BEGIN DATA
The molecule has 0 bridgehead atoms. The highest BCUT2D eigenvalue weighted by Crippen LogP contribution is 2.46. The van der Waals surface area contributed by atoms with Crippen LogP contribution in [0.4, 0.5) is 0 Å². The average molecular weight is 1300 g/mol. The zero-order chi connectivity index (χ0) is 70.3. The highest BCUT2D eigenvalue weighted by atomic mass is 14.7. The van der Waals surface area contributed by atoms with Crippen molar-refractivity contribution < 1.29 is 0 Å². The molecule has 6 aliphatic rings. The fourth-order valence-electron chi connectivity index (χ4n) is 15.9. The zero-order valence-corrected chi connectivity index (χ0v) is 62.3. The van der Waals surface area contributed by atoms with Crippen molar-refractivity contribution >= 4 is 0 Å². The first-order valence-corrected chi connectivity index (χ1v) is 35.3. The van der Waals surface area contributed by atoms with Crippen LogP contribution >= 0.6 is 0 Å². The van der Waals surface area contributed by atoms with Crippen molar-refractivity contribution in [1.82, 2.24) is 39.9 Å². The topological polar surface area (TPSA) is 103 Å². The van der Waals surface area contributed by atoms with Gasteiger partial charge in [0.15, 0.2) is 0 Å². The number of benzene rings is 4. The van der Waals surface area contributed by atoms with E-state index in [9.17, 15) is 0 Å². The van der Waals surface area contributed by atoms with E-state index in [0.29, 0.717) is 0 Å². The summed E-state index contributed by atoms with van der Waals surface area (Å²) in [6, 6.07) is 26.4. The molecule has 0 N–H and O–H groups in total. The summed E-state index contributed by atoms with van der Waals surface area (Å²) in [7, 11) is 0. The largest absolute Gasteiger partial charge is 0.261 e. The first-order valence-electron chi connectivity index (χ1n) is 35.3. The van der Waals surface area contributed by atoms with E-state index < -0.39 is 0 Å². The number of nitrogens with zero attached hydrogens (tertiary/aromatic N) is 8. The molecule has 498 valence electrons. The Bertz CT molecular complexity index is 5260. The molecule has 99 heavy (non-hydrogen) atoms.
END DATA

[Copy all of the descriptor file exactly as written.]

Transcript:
The molecule has 0 bridgehead atoms. The highest BCUT2D eigenvalue weighted by Crippen LogP contribution is 2.46. The van der Waals surface area contributed by atoms with Crippen LogP contribution in [0.4, 0.5) is 0 Å². The average molecular weight is 1300 g/mol. The zero-order chi connectivity index (χ0) is 70.3. The highest BCUT2D eigenvalue weighted by atomic mass is 14.7. The van der Waals surface area contributed by atoms with Crippen molar-refractivity contribution < 1.29 is 0 Å². The molecule has 6 aliphatic rings. The fourth-order valence-electron chi connectivity index (χ4n) is 15.9. The zero-order valence-corrected chi connectivity index (χ0v) is 62.3. The van der Waals surface area contributed by atoms with Crippen molar-refractivity contribution >= 4 is 0 Å². The first-order valence-corrected chi connectivity index (χ1v) is 35.3. The van der Waals surface area contributed by atoms with Crippen LogP contribution >= 0.6 is 0 Å². The van der Waals surface area contributed by atoms with Crippen molar-refractivity contribution in [1.82, 2.24) is 39.9 Å². The topological polar surface area (TPSA) is 103 Å². The van der Waals surface area contributed by atoms with Gasteiger partial charge in [0.15, 0.2) is 0 Å². The number of benzene rings is 4. The van der Waals surface area contributed by atoms with E-state index in [9.17, 15) is 0 Å². The van der Waals surface area contributed by atoms with E-state index in [0.29, 0.717) is 0 Å². The summed E-state index contributed by atoms with van der Waals surface area (Å²) in [6, 6.07) is 26.4. The molecule has 0 N–H and O–H groups in total. The summed E-state index contributed by atoms with van der Waals surface area (Å²) in [7, 11) is 0. The largest absolute Gasteiger partial charge is 0.261 e. The first-order valence-electron chi connectivity index (χ1n) is 35.3. The van der Waals surface area contributed by atoms with E-state index < -0.39 is 0 Å². The number of nitrogens with zero attached hydrogens (tertiary/aromatic N) is 8. The molecule has 498 valence electrons. The Bertz CT molecular complexity index is 5260. The molecule has 99 heavy (non-hydrogen) atoms.